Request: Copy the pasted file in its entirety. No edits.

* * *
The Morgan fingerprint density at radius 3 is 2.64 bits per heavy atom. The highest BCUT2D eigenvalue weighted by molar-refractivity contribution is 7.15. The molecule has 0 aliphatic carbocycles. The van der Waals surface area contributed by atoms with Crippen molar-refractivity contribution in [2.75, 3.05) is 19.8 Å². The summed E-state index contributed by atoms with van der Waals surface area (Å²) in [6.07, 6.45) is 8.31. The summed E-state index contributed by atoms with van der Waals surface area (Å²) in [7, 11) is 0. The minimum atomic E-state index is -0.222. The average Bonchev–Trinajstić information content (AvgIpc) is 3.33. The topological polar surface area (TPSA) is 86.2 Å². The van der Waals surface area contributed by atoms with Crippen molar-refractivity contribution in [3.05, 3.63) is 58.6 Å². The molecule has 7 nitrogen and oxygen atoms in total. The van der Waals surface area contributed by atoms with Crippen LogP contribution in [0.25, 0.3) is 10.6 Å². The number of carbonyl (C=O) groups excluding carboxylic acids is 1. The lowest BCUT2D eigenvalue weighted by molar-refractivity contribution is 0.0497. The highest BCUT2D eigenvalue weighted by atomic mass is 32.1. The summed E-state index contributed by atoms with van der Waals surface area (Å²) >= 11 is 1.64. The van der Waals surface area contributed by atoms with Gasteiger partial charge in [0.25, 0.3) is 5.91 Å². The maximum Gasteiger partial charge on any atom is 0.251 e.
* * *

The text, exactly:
The Morgan fingerprint density at radius 3 is 2.64 bits per heavy atom. The highest BCUT2D eigenvalue weighted by molar-refractivity contribution is 7.15. The molecule has 0 aliphatic carbocycles. The van der Waals surface area contributed by atoms with Crippen molar-refractivity contribution in [2.75, 3.05) is 19.8 Å². The summed E-state index contributed by atoms with van der Waals surface area (Å²) in [6.07, 6.45) is 8.31. The summed E-state index contributed by atoms with van der Waals surface area (Å²) in [7, 11) is 0. The minimum atomic E-state index is -0.222. The average Bonchev–Trinajstić information content (AvgIpc) is 3.33. The topological polar surface area (TPSA) is 86.2 Å². The van der Waals surface area contributed by atoms with Crippen molar-refractivity contribution in [3.05, 3.63) is 58.6 Å². The molecule has 7 nitrogen and oxygen atoms in total. The van der Waals surface area contributed by atoms with Crippen LogP contribution in [0.25, 0.3) is 10.6 Å². The number of carbonyl (C=O) groups excluding carboxylic acids is 1. The lowest BCUT2D eigenvalue weighted by molar-refractivity contribution is 0.0497. The highest BCUT2D eigenvalue weighted by atomic mass is 32.1. The summed E-state index contributed by atoms with van der Waals surface area (Å²) >= 11 is 1.64. The van der Waals surface area contributed by atoms with Gasteiger partial charge in [0.25, 0.3) is 5.91 Å². The maximum Gasteiger partial charge on any atom is 0.251 e.